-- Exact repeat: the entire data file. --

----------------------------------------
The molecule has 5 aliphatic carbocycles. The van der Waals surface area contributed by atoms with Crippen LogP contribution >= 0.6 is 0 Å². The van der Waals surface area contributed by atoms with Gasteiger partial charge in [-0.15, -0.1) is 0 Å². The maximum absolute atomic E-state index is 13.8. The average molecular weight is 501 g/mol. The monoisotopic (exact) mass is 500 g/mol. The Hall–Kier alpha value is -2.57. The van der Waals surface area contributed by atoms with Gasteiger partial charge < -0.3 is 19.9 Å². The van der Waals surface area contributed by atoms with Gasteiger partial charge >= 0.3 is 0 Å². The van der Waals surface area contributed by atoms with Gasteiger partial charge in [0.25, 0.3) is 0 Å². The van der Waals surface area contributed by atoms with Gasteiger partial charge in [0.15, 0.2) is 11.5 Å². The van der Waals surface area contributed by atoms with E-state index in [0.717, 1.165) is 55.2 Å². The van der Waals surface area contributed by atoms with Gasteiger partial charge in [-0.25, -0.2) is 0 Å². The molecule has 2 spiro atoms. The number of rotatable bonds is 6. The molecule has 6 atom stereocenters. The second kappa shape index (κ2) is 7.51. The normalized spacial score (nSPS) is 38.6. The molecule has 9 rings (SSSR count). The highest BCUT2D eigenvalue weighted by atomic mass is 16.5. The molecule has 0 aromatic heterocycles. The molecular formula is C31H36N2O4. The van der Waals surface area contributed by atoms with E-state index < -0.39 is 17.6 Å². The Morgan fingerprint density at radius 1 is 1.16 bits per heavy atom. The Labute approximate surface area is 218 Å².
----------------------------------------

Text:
The molecule has 5 aliphatic carbocycles. The van der Waals surface area contributed by atoms with Crippen LogP contribution >= 0.6 is 0 Å². The van der Waals surface area contributed by atoms with Gasteiger partial charge in [-0.15, -0.1) is 0 Å². The maximum absolute atomic E-state index is 13.8. The average molecular weight is 501 g/mol. The monoisotopic (exact) mass is 500 g/mol. The Hall–Kier alpha value is -2.57. The van der Waals surface area contributed by atoms with Gasteiger partial charge < -0.3 is 19.9 Å². The van der Waals surface area contributed by atoms with Gasteiger partial charge >= 0.3 is 0 Å². The van der Waals surface area contributed by atoms with Gasteiger partial charge in [0.25, 0.3) is 0 Å². The van der Waals surface area contributed by atoms with Gasteiger partial charge in [0.15, 0.2) is 11.5 Å². The van der Waals surface area contributed by atoms with E-state index in [0.717, 1.165) is 55.2 Å². The van der Waals surface area contributed by atoms with Gasteiger partial charge in [-0.25, -0.2) is 0 Å². The molecule has 2 spiro atoms. The number of rotatable bonds is 6. The molecule has 6 atom stereocenters. The second kappa shape index (κ2) is 7.51. The normalized spacial score (nSPS) is 38.6. The molecule has 9 rings (SSSR count). The highest BCUT2D eigenvalue weighted by atomic mass is 16.5. The molecule has 0 aromatic heterocycles. The molecular formula is C31H36N2O4. The van der Waals surface area contributed by atoms with E-state index < -0.39 is 17.6 Å². The Morgan fingerprint density at radius 1 is 1.16 bits per heavy atom. The Labute approximate surface area is 218 Å².